The Courier News from Blytheville, Arkansas on December 23, 1952 · Page 8
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The Courier News from Blytheville, Arkansas · Page 8

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Blytheville, Arkansas
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Tuesday, December 23, 1952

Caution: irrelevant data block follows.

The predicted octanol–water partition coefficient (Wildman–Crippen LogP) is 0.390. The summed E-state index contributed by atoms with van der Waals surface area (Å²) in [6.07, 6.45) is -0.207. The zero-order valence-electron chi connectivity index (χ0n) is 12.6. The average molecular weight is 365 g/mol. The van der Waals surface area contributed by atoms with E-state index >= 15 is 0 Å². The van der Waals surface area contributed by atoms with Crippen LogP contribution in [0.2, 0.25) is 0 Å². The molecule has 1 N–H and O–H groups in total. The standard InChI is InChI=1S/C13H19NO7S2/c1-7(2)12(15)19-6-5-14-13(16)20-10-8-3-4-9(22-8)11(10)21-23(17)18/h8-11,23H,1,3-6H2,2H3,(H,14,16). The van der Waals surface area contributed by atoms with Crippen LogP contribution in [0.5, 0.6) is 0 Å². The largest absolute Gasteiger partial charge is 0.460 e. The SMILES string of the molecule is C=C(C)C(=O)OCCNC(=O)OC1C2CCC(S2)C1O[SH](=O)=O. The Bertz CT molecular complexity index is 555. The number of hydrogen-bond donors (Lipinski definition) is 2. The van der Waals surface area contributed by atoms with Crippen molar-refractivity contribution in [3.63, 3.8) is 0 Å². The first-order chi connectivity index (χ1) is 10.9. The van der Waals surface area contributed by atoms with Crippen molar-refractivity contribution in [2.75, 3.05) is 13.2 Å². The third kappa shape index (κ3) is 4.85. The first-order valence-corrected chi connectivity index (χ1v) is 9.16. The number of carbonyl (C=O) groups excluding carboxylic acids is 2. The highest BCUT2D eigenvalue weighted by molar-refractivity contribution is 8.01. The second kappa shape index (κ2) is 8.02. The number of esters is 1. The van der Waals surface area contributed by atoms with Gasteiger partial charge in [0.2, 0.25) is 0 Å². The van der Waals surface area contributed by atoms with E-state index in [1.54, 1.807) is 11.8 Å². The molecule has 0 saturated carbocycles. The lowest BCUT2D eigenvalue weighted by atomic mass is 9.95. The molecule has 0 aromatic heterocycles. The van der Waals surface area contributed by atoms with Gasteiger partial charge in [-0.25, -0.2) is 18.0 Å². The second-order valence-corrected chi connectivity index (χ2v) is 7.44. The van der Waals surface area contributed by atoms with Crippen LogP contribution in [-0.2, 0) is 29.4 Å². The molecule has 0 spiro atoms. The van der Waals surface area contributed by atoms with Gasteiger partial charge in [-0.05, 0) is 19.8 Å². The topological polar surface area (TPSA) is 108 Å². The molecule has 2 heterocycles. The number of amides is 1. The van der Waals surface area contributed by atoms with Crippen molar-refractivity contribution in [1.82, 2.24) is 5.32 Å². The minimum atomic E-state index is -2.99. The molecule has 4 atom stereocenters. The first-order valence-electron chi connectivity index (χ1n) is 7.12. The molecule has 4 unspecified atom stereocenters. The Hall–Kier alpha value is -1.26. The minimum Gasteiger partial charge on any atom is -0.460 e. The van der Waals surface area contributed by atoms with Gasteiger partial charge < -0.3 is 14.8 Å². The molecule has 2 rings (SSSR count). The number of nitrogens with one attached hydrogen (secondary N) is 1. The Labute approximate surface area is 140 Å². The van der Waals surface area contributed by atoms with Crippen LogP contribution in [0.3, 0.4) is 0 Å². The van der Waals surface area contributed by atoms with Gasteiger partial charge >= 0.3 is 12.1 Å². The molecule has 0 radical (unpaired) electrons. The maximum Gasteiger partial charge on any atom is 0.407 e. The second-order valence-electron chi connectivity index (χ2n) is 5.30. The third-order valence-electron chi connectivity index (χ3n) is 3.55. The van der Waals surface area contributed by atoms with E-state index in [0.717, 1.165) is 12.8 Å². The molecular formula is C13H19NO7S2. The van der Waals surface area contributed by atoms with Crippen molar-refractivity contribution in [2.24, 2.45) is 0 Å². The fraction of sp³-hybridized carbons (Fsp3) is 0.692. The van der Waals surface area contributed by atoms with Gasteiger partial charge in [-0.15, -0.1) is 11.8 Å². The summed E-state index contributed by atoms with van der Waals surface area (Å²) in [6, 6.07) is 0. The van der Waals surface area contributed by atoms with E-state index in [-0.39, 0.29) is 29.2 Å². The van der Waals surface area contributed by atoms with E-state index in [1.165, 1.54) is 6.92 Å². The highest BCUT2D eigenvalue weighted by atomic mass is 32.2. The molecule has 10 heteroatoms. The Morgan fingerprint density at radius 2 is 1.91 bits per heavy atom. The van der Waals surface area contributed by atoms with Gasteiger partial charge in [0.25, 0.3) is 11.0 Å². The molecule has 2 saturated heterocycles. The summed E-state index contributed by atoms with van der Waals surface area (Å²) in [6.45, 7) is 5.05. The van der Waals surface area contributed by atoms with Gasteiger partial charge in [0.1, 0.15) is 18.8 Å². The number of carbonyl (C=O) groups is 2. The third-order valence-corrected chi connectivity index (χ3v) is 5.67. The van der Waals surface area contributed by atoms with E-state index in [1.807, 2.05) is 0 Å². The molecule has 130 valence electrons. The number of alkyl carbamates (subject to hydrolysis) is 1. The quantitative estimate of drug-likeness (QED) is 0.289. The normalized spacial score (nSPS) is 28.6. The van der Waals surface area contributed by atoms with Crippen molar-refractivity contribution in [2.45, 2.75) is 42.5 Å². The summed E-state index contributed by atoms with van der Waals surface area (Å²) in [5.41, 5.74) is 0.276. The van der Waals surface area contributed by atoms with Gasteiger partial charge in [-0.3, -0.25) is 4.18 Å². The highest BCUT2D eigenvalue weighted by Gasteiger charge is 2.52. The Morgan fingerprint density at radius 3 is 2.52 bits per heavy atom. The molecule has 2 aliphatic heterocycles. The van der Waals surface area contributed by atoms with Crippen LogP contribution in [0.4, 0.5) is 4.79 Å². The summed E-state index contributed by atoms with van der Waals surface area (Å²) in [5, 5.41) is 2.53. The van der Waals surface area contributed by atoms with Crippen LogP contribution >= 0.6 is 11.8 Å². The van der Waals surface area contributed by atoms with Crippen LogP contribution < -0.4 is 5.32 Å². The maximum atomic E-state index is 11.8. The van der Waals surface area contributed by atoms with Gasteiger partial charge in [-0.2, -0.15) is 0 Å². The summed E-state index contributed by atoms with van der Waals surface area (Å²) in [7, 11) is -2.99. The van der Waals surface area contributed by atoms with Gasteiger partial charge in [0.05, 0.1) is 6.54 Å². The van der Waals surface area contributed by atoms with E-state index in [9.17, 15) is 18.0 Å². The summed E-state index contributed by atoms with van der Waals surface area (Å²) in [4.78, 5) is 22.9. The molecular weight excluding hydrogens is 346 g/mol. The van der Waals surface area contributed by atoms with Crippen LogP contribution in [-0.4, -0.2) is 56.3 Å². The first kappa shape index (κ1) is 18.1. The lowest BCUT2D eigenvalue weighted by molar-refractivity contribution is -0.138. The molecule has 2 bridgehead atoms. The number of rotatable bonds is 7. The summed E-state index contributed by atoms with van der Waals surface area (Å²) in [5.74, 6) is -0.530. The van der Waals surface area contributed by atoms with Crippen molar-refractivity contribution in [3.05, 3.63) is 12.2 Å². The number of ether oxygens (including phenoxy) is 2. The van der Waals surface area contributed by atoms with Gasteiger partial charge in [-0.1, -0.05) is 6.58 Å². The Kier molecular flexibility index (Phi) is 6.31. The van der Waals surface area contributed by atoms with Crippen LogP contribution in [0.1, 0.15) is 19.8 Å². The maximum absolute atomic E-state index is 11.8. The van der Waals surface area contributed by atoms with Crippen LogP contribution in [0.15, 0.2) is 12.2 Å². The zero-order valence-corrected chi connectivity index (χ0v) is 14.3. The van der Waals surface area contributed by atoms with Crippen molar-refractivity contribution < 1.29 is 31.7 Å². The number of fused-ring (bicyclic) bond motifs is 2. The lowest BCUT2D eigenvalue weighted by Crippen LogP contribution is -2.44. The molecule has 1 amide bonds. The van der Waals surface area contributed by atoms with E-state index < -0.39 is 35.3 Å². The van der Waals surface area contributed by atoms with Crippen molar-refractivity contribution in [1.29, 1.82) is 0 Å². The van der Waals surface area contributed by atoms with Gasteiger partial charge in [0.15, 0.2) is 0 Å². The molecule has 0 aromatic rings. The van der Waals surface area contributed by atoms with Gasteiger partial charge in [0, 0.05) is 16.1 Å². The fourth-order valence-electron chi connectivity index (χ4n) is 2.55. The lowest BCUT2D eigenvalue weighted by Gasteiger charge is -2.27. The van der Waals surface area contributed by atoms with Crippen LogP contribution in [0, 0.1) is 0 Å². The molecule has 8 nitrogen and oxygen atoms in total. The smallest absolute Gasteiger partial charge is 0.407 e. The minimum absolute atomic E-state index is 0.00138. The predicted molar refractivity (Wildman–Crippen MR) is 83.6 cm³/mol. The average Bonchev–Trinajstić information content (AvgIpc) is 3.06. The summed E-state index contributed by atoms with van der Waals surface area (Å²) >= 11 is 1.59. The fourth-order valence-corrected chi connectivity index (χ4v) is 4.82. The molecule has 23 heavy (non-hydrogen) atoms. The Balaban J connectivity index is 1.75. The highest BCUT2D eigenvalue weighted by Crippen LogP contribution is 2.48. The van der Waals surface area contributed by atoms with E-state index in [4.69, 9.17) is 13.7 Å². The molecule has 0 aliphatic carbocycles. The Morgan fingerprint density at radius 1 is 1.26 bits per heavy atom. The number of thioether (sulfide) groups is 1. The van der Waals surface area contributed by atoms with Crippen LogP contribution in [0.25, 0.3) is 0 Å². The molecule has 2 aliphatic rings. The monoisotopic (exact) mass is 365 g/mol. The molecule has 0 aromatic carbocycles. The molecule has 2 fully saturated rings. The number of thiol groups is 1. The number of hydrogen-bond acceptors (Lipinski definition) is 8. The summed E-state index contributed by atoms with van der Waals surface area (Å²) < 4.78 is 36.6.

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PAC« EIGHT BLYTHEVIUB (ARK.) CQURIER NEWS TUESDAY,' DEC. 23, 1952 1LYTHEVILLE COURIER N«W« TIB COURIER N*WS OO. X. W. HAINBS, FublVih*f •AMY A. RAINES. A«lst»nt PublWiw - A. A. rftBDRICKftON, Editor >AUL D. HUMAN. AdYertMrn Man»e« < Bolt Nation*! Advertising ReprescnUtltee: W»l!»c« Wltmer Co., New York, Chicago, IXtrolV Atlinti, Memphis. •nttreiJ M Mcond cluss matter »t the post- effic« »t Blythevllle, Arkansas, under »ct o* Con- trett. October I, JH7. M«mber of The Associated Prtsi SUBSCRIPTION RATES: By carrier in the city ol Blythevllle or inj •uburban town where carrier servke S» maintained, Me per week. Bj mall, within a radlua or 50 miles, KM per year, 1250 for six months. I1.2S tor three months; by mall outside 50 mile zone, 112.50 per year payable In advance. Meditations And the I-ord thj- God will clrcumclst fhlne h«rf, mil the heart of thy srcil, to love the Lord thy Goii wtlh »ll thine heart, and with »ll thy tout, thit thoii mlj'Mt live. — Deuteronomy 30:6. * * * H thou neglectest thy love to thy neighbor. In: Tain thou professcst thy love to Ood; for by thy • love to Ood the love; to thy iielRhhnr Is begotten, «nd by the love to thy neighbor, thy lov« " do ood Is nourished. — Qiwrlts. Barbs You won't be nble to blame 1952 for being glad to step out of the world picture. • • * Thl« Is the aeason for plum pudding — the proof of which If ndl In the eating, but In how ?M deep that nlghO • » * Alter all la said and dont, the very successful man does • lot more than expected. 1 * * . • • We're alwayi heard thmt money talks. When will ft ifert fMnf Itself «w»yj • ' * * * Bova in an Indiana school rlo repair work In the classrooms. Can't you just see teachers looking for nails before they sit down? but six of these ST states, Thin is the firm evidence that Eisenhower was stronger than his party, and assertions to th« contrary will b« difficult to support. Ike did not get a plurality gs large as rung up by Presidents Harding, Coolidge and Franklin D. Roosevelt, Roosevelt's record 11,072,014 was far ahead of Eisenhower's 6,616,233 over Stevenson. But the general's tola! vote of 33,027,549 bt-sted Roosevelt's highest vote hy 6,175,052 and surpassed Wendell Willkie's record Republican showing by 11,622,794. Eisenhower has established high- water marks that may go untouched for years. How he did it will be conversational fodder among Americans for months. Views of Others South Now Vast Research Ground Cheering, Not Blearing •/y'l/.Jjf' 1 *r,*j'.'-tt *Tl Nov; 4 Vote Proved Ike Stronger than Party ^ r Except to. the experts, there's usual-' ly nothing more 'deadly than yester- .f day's election statistics.-The official results of the Nov. 4 presidential vote are, however, a little livelier reading. They bring out better than did the incomplete, unofficial returns the astonishing nature of General Eisenhower's victory ovtr Governor Stevenson. For one, thing, they demonstrate- • dramatically the proportions of the general's impact upon the normally Democratic South. Ike, of course, won Florida, Texas, Tennessee and Virginia, and also captured the bordfcr stales of Maryland, Missouri and Oklahoma.' He missed taking Kentucky by 700 votes and lost South Carolina by just 15,000. But the total vote in 16 southern border states is perhaps the .best proof of what happened. Stevenson polled 7,129,000 votes in thtse 16, but Eisenhower was only 134,000 behind with 6,995,000. Of the nine states Ike lost in this group, six gave him more than'40 per cent of their vote. His vote in Georgia, 30 per cent, was the lowest he got in the South and in the country. His 35 per cent in Alabama and 39 per cent in Mississippi were his only other national showings below 40. Having run neck and neck in h i s opponent's strongest territory, Ike could occasion no surprise by the general magnitude of his performance. For instance, he w*n 29 states with a vote of 55 per cent or better, and 14 of these 29 gave him more than 60 per cent. The other 10 he captured fell between 50 and 55 per cent. Ike's final margins in the big population states were staggei'ing — 848,000 in New York, 700,000 in California, 500,000 in Ohio, 443,000 in Illinois. In much smaller states like Iowa and Wisconsin he buried Stevenson by more than 350,000 votes. Pennsylvania was a striking exception. There Ike scored by a relatively modest 270,000, not in pace with his other showings. A prime reason:, a strong new Democratic organization in Philadelphia, which gave Stevenson a 160,000-vote edge. In achieving this tremendous sweep, Ike left his Republican running mates far behind. All the comparative figures aren't in yet, but in 37 stiftes Ike van ahead of the highest stale or national Republican candidates by a net of 2,. 561,000 votes. The margin may be greater when all totals are added. The general outdistanced his slate-mates in all prmidly Southerners arc thinking of their beloved section these clays ns one of marvelous expansion In Industry and other enterprise, as _a section of grcnt attainment In production. One Important as well us significant angle which may be escaping some of them, however. Is the (net that the South has also become a vital research or experimental ground. The economic progress and balance In the South are tied very definitely to whnt is being accomplished tn the research field both In rounding out development already undertaken and In bringing to pass new. In the past year no less than 103 new laboratories and major research addttloai have come to the South to bring to light facts or to assist. In working out situations to favorable points. H. McKfnley Conway Jr., director of the Southern Association of Science and Industry, to whom , the 103 figure Is credited, fcets that the challenge . to the South us a region of great potential Is to pool It* talents and resources In the common Interest and thereby promote greater economic advancement. His is a fine, an Intelligent view »s he declares that balanced economic progress for a specific area Is dependent on the Joining of hands by business an rilndustrlal technicians to show the Chamber of Commerce executive and the laboratory chemist what they have In common, and to help their separated but mutually dependent fields combine Ihelr skills In achieving success. ;" This Is good philosophy and If the South vdll continue to apply 1C Intelligently and unselfishly, the development of our region as a whole will move faster and In more balanced and secure fashion. We have come a great distance In the development of the South since World War II. Much of our accomplishment has been due to cooperation among ourselves rather than competition. , South Carolina Is a shtnh)g example wltli -the . fine service to the economld interests of the state that has been rendered by bofh Individuals antl the slate agency known as the South Carolina Board. Ten years ago, according to Mr. Conway, there was not n single major consulting research Institution in the South. Today the section can count 40 well-equipped general consulting laboratories, 25 commercial testing laboratories and rnpre than 200* Individual consultants who rank as experts in virtually every field of science. Never before, therefore, has the South paid as much attention to science as Is the case now. And science has become a recourse which Is opening the way to an orderly, a productive and permanent development of a great region, whoso potential too long had remained untouched. As Mr. Conway puts it, "technological climate" has been added which is spurring the use of properly trained people In our midst to tremendous enhancement with unquestioned pavoff. • —Greenville (S.C) Piedmont. Erskine Johnson IN HOLLYWOOD HOLLYWOOD — (NBA) ) First! .ajor clash between a big film tudlo and a TV film producer ay turn "Huckleberry Finn" Into a "Mickey Finn" for somebody. MG is planning a new version •I the Twain classic for Danny Kaye and Oene Kelly and so is sldorc Llndenbaurn of Filmcraft, a Hollywood telefilm production company.. Llndenbaum recently purchased the video rights to the otfll literary output of Twain from he Samuel Clemens estate . So now lawyers are wrangling the issue, with MG yelling that Filrncraft' will be In competition with the studio If the classic reaches home screens. It may be denied, but 20lh Century-Fox will plunge Into the TV game after the first of the year The studio will finance and distribute video film. Gale Storm and Charles Farrel have revved up Ihelr emoters to such a pace that writers can' could get well started. The defenders would take three clubs and the ace of diamonds, leaving South on the field of battle to lick keep up with 'em. Beaming over My -Little Margie's" new zip, Charley let the cat out of the bag hat on their last film he and Gale set such a fast dialog tempo "that we made a picture timed for 30 minutes In 25 minutes." Gale's beaming about a Hood ol movie offers, But Lucille Ball's stork date has her frowrjng. She's playing unmarried Mar »• (despite three handsome sons at home) and shuddering: 'What if I make another date with the stork?" Then she added, "But I won't. Lucy's always first and I'll be darned If I'll follow her again." Leap, But No Tlow Biir Bendix has made the big leap Into telefilm — "The Life of Riley"—but he's not bowing out of his blg-screeh work, with a two- picture-a-y ear deal at RKO. Bill created Riley on radio in 1943 and It's a tribute to'hls emoting skill that the character now. on TV is exactly the same. Ther.e'5 a whole new supporting' ! cast, however, with Producer Tom ' McKnlght pointing out: "The radio actors didn't suggest visually what they sounded likt." The movies' Marjorie Reynolds plays Mrs. Riley and is chuckling: Peter Ed son's Washington Column — Actress Okays Solon s Buss; Another 'Secret' to Be Lost? The Learned Waiter Old John Santa Fe tolls nbont ft certain happily-married college professor who gave this sage counsel when delivering a graduation address: "Gentlemen, many of you will marry, i.et me entreat yon to be kind to your wives. Be patient with them. When you arc going nut together, cio not got huffy If your wife is not ready on time. Have a good book nearby, and read it white you watt. And, gentlemen, I aware you that you will be astonished nt the amount of information you will acquire." —Carlsbad (N. M.I Current-Argus. By DOUGI.A NEA Staff Correspondnt (For Peter Fdson) WASHINGTON —(NEA)— Rep. Wlngate Lucas (D., Tex.) has proved that he' is no man to BO around recklessly kissing pretty girls at any opportunity. At a recent luncheon here honoring stage, and screen star • . Mary' Mar- : tin, Lucas was slated to give her a fancy scroll, .— naming her "Ad" I^rwn mjrni 0 [ t )ie exas Navy." she is & native exan. To put some action in his plc- ire, United Press photographer lilton Freier asked Lucas to lant a big smacker on the lady s he made the presentation pucas blushingly protested, saying, 'I can't do that, what woulr tary's husband say?" Overhearing the conversation he said: "Why Representative Lucas, you an'l have to worry about 'that Vfy husband wouldn't object to 'exnns kissin' Tcxans." Another "Secret" Lost? More than half of the dwindling National Production Authority Ftnf ; busily engaged in writing a Mobilization Base Book." It's be ng done mostly to keep cverybod; busy, while they wait for .th' agency to fold. It's supposed to b i guide for the next proup of de lensc production experts who com :o town. However, the fate of tho publ cation Is expected to be the sam as for a similar book printed dur Ing the dying days of the old \Va Production Board. It was clnssifie as top secret and got lost in th files. Skeleton Nl'A Proposed With the need for production CO' trols now at a minimum, there a proposal to keep a sort of skel ton NPA in existence for any f lure emergency.'It would exist u der the Department of Comtner and consist of a small crew ju keeping statistics and a wcath eye on the. production situation. One of the problems ol the pla s how to keep good men instea f drones on the job. It would •ery unglamorous work, but SO THEY SAY The great significance of nuclear energy seems to me to be as a source of useful power, I consider Its eventual Importance to mankind to be hardly less than that of fire. — Atomic scientist Dr. Arthur Compton. * + * The back-up of air power in Korea is surely not enough for an enlarged scope of war. When 5-ovi stick your head Into a hornet's neat .you must have something to back it up. — Air Force Chief of Staff Gen, Hoy I Vandcnberp. + * ' + The present system (in medicine) .results In more men polng into specialties In medicine than I* desirable. — Dr. Louis H. Bauer, president of the American Medical Association. '* * » The enemy's offensive efforts have been no belter than spasmodic because Ve prevent his amaAsIng sufficient materials for a sustained drive. — Air Force Chief of Staff Gen. Hoyt Vandenberg. irth doing unless done well. "We Wni Robbed!" . Washington's big corps of high- iced tax attorneys are R little 3set about the reorganization ol e Bureau of Internal Revenue. It centralizes' the authority to settle any types of tax cases to bureau als in the Held. This means that a man with a tax problem on his hands no nger has to come to Washington gel Unsettled. Obviously, the iwn's'.tax'J'attorneys are going to iffer from this. The tax lawyers . the cities where a bureau dis let office is located, on the other and, will benefit. . Unusual Protest George Meany, new president ol la American Federation of Labor aid with dead pan seriousness hat he was somewhat offended 'hen Scrlpps-Howard's Labor Edi or Fred Perkins characterized 1m as "an amateur golfer of some epute." The reason was, that this eemed to say Meany was a gooc olfer. He Insists he isn't. The reason for this Is that Meany •> handlcapper for a group olfers who play together often nd Meany insists on keeping him elf at the bottom of the list, with he highest handicap. It's wha leany calls "collective' bargain ng on the first tee." Meany, followed President-elec Elsenhower's golf scores at Angus a with a great deal of Interes' f a match between the two eve comes off, Meany insists that Ik 'will have to give him a fe strokes." Plumbers' Hesourcw Meany was introduced at a^'as! .ngton Press Club luncheon i 'the son of a plumber.' 1 It got nice, quiet laugh. But when h started'to speak, Meany Immed ately came to the defense of th plumbers, with whose union he has long been affiliated. "People who underestimate the resourcefulness of a plumber," sniri the big, balding and blue-eyed labor official, "never got a bill from one." News Flics to Rcuther One of the advantages which Waller Reuther will now have, as president of the Congress of Industrial Organizations, is that he'll now gel his copy of the CIO News by airmail. A reporter waiting In the CIO offices heard ths staff very care- lly changing the records to make ure that the new president got is extra service formerly enjoyed nly by h^s predecessor, the late hil Murray. Roundabout "Okay" Retiring Secretary of Commerce harles Sawyer just got buck from 30-day survey of European bust ess which he said had been okayed by Ike." The way In 'hich the trip was approved by 'resident-elect Dwight Eisenhower r as rather. • indirect, but. It die rovide an approval. Secretary Smvyer wanted to take couple of other American busi es s men w It h him. They w ere Charles R. Hook, President trmco, and Langbourno Williams icad of American Sulphur. Hook Is a Republican and a sup mrter of Eisenhower. So befon IB accepted the Invitation to go on a junket with the Democratic Sec etnry of Commerce, he said h would have to get approval from he Republican President-elect. Ike wrote back that the trip wai i fine Idea, he had the highes respect for Sawyer, and that Hool should accompany him. F.lecllun Afterthought Some comments on the result of the election by James L. Me Devitt, director of Labor's Leagu for Political Education: "Our political education prograr prevented a reactionary sweep I Congress. Tn the Senate we only two seats worse off than u were before, with 38 friends a compared to -10 In the last Senat "Although four Senate friends i labor were defeated, the score wa more than balanced by the elcctio of Henry Jaekson in place of Sen Harry Cain in Washington, Stua Symington over Sen. James Kei Sen. Xales Ecton in Montana an the election of John Kennedy, who his wounds and bemoan his fate. West missed this opportunity, however, by 'opening his partnei 's bid suit. This gave South a chance- to make the contract by means of an unusual play. East won the first trick with the ace of diamonds and hopefully returned the jack of diamonds. South won with the king of diamonds, drew trumps with the king and ace of hearts, and successfully finessed the queen of spades. A spade to the ace was followed by a diamond ruff in dummy, and South then led dummy's last spade. East naturally played the king spades on, this trick, and, South ide the key play of the hand by scarding a low- club Instead of uffing. If East now led a spade or a amend, South could discard an- "All my life I've been an actress to avoid being, domestic. Now I'm Mrs. Riley—and In our last three pictures I've been out in the kitchen peeling potatoes." 75 Years Ago In BlytheYille— Mississippi County TB Christmas seal goal Is $1,500. Hl-W&y Cut Rate Drug store at Main and Division was entered last night and robbed of cigarettes and. chewing gum. Ninety people are now employed at the R-ice-Stix factory. NORTH * QJ 10 ¥ A 10953 454 IS WiiST A654Z V6.4 * J 1033 EAST (D) AK973 V 8 . • A J 1076 + AQ1 -• SOUTH 1 * Pass Pass VKQJ73... « K 8 3 V *542 J__^. North-SouthTvulV. Sooth West J V Pass 3 V 4 V Pass fat New Pocket Size Calculating V/hiz NEW YORK fAP)—A new non- slldlng slide-rule does your math- ' ematics quickly for you. It can mul- > tiply, divide, find square roots measure the area of circles nnd rectangles, and the volume of cylinders and cubes. It has no moving parts. It's simply a square of transparent plastic, 5 by 3 inches, marked with a family ; of numbered parabolic curves, two diagonal lines, and a numbered horizontal and vertical grid system. This arithmetical wizard was developed by John D, Kreuttner of New- Era Products, New York, who cajlfl it the Space-Scale. To find the area of a rectangle, as for example a scale drawing of a room on an architectural plan, you place the Space-Scale over the drawing, with the upper left cutting the lower right corner of tha room gives you the area. replaces Senator Lodge in Massachusetts. It might be added that Harding, Cootidge and Hoover all won by better margins than did Eisenhower." You Have Ike's Number This month the White House. lika. every residence and firm in Washington, got a new telephone number. Instead of National 1414 it is now National 81414. The capital has e.xplanded so much since the war that the telephone company hart to revise the city's whole dial system. other club while dummy ruffed. If east led clubs, dummy's king would make a trick. Hence thc- contract was now unbeatable, If South had made the "normal" play of ruffing dummy's last spade hie would have lost threa club tricks in addition to the ace of diamonds. It is Interesting to note, also, that East could have defeated the contract by playing the ten of diamonds instead of the ace of diamonds at the very first trick. This would have made U possible for West to win the second round of diamonds, whereupon a shift to clubs would be clearly Indicated. East cannot be criticized for missing this play, since West might have been leading- from the king of diamonds instead of"from the queen, in which case the play ould cost a diamond trick. tbe Doctor Says— Written for NEA Service By EOWIS f JORDAN, M.D. M. B. asks a difficult, but inter- ting question: "H.ive electric shock treatments," she asks, 'proved ti be helpful in easing mental di lurbnnces in persons where sucVAcondition is apparently .nherlted? The rensot tms question is difficult to ansVer Is that it is not clear Just wVfcl the correspondent means when Ishe says "inherited mental disturbances." Most menial disease is not directly inheriteJi Also, there are several kinds \ of mental disturbances just asj there are several kinds of heart Vlisease, so that one cannot lump tnem together' and say that they ?V?puld all be treated In the same v . However, the riuestton of electric shock treatments is an exceedingly interesting one 'and can be dls- cus^ed in general terms. Since about 19f8 new hope has patients with because of the arisen for mait,y mental condition: discovery that some mentally eased people may be improved b> em sl 1 ":* trerrmcnu giving large doses of Insulin which is used tn the treatment of diabetes!. In large doses this Insulin causes a type of reaction which doctors call shock. The mental conditlpn of many of the mental patients who received this shock treatment cleared vip. However, certain disadvantages developed from the use of Insulin. A substance called metrazol was then tried. This also produced shock. A few years later electricity be gan to be used to give the shock treatments and this too ot.bug, aborrootguhless udiny .Imeaassnc used most often, and although Ihc.-e treatments do not cure a! mental patients, they do help in many cases. Usually several shock treatments have to be given before the best results are obtained. Persons who have friends or relatives whose cases warrant trying shock treatment ought not to expect too much. H does not always work, ut It offers hope to many. Of course, it is not suitable for everyone and the mental specialist the only one who can decide whether or not It is worth a trial. Mental Illness Is Disease It cannot be emphasized too often that those who have a mental disease, arc Just as truly ill as are those who have a broken bone, tumor or some other trouble which can be seen or felt. In the not too distant past, those who suffered from a mental dis ease were often kept in chains or solitary confinement, were beaten anfl no effort was" made to get a the source of the difficulty. Re ionn finally came in most place and the mentally ill came to b> reated more humanely. With this more sensible vlp» ha come real advances in treatment of which electric shock treatmcn is one There comes a lime when a husband and lalhcr has to choose between being the life of an office Chrislmas Eve party and helping trim the family Christmas tree. Few men can cio both, says Aunt, Molly Hanmsworth. © N£A Screen-Video Actor Answer to Previous Puzzle HORIZONTAL 1 Actor on screen and television, 6 Play the part of host 7 One who scoffs 8 British money of account 9 Pairs (ab.) 10 Tardy 1L Passage in tha brain rivers n At first shock v^s produced by In charge of the tndivlduil pitlenl » JACOBY ON BRIDGE Opens Partner's Bid; Loses Chance to Win By OSWALD JACOBY Written for NEA Service If West hntj opened the jncfc of clubs in today's hand, declarer would have been set before he Cummings 7 He was born in , Missouri 13Ciick-bcelle 14 Printing mistakes 15 Harangue 16 Church fcftival H Turf 18 April (ab.) 20 Before 21 Glossy cotton 26 Verba fabrics 27 Carry (coll.) 25 Excessively 29 Containers fond one 28 Mightier j 32 Bellowing 33 Aromatic herb 34 Mother (comb, form) 35Higid 36 Parts of coals 39 Worms 40 Dinner course 42 Beverage 45 Golf device ' 46 Golf teacher 49 Embellished 52 Revolver 55 Transgressor 56 Form a notion 57 Gastropod mollusks 5B Redacted VERTICAL 1 Rots flax by exposure 2 Hodgepodgf 3 Poet 4 Greek letter 5 Crimson A V S 0 Li — -~ O f o e E "p| • T 1 tsf £ MS N E l_ L_ T E R e B N T H T - O '. l_ \ E f 4 ,•/. > « f* e D E C u u p E R C* f£ i>1= R 1 P •y N O P H R A •^ 1 •> -. e*. A C u T F :<: \ N K N E 5 T TT j •J L, A >A 1 E H <; % V L. K A <^ K = V I £ 0 0 T 1 C, it O V = R F= F 0 N f= R O O O FT * E CT N •s E K £> T 12 Nostril 30 Essential 46 Small piece of 19 Diminutive of being • ground Margaret 31 Scottish 47 Plexus 21 Parched sheeptolds 48 Abounding In 22 Come 37 Compound ore 23 Tidier ethers 50 Blackbird of 24 More rational 38 Compass point cuckoo family 25 Barriers in 4! Weird 51 Far oft (comb. 42 Fling form) 43 "Emerald Islc"53 Unusual 41" and the 54 Hawaiian King of Siam" wreath — W. M Si 57 / w